12
is 0,626 + 0,004 (data for 1962/63). The regression coefficient
corresponds to our k. That kO can be explained in the first
place by the presumed fact that with increasing wealth earned
income is less and less important; in the second place perhaps
by the fact that income from shares which dominates for the
larger wealth does not contain the undistributed profits.
Since the Pareto coefficient for wealth was 1,38 in 1962/63,
we should expect it to be 2,20 for income on the basis of
the theory. In reality it was 2,08. A better correspondence
is hardly to be expected, since the independence condition holds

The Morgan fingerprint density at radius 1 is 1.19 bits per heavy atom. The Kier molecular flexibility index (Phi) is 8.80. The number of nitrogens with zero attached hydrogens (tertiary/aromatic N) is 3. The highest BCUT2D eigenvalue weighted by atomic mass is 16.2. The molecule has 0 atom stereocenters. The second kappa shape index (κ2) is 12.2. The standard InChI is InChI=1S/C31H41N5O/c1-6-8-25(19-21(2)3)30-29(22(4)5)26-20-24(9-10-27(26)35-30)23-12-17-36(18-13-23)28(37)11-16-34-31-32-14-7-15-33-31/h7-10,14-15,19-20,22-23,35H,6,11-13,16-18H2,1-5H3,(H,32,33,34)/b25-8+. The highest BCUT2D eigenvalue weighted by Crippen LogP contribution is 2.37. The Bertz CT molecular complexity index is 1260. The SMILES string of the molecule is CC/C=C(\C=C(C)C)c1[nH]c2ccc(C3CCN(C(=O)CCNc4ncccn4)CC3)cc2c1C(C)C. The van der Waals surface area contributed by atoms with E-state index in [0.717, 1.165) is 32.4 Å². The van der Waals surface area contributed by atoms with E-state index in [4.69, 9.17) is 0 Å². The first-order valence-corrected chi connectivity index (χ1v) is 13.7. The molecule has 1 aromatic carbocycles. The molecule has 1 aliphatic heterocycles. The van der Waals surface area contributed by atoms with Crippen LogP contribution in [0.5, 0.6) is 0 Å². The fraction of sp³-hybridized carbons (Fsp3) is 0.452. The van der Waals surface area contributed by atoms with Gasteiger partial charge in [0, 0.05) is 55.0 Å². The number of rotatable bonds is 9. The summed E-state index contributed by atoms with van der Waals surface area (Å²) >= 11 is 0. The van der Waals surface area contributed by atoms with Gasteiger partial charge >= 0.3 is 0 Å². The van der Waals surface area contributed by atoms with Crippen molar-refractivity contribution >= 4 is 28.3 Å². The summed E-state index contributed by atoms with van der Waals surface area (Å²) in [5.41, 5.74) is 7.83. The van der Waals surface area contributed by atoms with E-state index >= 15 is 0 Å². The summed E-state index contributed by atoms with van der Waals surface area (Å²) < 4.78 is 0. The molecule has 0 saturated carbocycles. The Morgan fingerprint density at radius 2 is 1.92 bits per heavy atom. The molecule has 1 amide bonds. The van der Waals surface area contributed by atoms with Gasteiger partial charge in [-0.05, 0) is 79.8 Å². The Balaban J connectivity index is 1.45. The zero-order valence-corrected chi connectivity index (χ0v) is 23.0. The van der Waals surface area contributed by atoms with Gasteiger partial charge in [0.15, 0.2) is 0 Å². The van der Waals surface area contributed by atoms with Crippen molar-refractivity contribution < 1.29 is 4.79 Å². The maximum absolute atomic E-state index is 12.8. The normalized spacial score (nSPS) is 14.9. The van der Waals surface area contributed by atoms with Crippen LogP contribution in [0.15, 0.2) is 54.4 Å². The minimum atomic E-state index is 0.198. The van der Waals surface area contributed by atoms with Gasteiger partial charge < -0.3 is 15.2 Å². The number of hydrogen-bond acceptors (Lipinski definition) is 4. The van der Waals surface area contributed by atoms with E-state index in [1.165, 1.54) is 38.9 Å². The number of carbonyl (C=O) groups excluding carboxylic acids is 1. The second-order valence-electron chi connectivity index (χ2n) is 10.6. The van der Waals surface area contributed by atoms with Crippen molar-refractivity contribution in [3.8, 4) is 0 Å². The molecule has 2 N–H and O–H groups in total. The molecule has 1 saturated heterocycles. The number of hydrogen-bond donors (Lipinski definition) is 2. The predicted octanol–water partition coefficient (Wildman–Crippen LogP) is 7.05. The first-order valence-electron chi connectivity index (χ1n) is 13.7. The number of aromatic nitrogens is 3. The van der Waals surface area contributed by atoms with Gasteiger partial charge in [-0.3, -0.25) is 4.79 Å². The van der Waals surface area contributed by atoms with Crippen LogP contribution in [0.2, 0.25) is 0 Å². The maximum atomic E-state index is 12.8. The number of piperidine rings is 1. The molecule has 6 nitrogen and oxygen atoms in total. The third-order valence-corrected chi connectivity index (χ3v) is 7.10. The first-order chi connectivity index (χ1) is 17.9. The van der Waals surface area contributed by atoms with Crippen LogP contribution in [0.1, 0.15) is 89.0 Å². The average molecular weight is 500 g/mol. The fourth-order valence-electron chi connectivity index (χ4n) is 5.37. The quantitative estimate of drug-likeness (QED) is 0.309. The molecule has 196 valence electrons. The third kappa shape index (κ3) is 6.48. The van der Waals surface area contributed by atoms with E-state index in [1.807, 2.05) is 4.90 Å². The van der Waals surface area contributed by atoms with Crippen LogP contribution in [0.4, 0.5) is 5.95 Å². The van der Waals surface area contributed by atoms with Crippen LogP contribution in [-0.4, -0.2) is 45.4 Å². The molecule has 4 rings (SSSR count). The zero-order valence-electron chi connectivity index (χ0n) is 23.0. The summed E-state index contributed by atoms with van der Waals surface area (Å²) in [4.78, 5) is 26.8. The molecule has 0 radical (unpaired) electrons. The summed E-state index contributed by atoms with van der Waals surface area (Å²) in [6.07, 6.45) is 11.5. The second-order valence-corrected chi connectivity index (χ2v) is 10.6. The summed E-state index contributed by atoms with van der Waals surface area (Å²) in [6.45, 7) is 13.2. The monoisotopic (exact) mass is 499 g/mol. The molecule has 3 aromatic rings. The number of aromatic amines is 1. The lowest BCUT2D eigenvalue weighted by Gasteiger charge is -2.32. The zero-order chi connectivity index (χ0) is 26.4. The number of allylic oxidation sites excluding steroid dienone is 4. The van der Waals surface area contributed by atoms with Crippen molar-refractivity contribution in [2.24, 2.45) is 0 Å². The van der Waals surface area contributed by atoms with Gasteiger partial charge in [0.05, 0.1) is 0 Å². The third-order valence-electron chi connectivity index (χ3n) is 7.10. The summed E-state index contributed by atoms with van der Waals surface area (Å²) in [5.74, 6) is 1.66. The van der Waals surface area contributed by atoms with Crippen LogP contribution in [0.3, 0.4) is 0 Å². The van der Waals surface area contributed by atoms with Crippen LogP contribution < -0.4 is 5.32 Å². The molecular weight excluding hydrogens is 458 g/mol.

only very approximately.
A similar calculation with Swedish data /20/ gives apparently very
bad results, although the regression of income on wealth is linear.
To take an example: For married couples, both taxed, in 1971, the re
gression coefficient of income on wealth is 0,49, the Pareto coeffi
cient for^income ought thus to be 3,4, but it is in reality 2,5.
The explanation is that the standard deviation of income increases
with wealth (from 0,3 to 0,4 in the highest wealth class). This
produced a thinning out of the tail of the income distribution, thus
leading to a smaller Pareto coefficient than would otherwise obtain.
The effect of increasing standard deviation is actually the same
as that of a steepening of the regression line of income on wealth.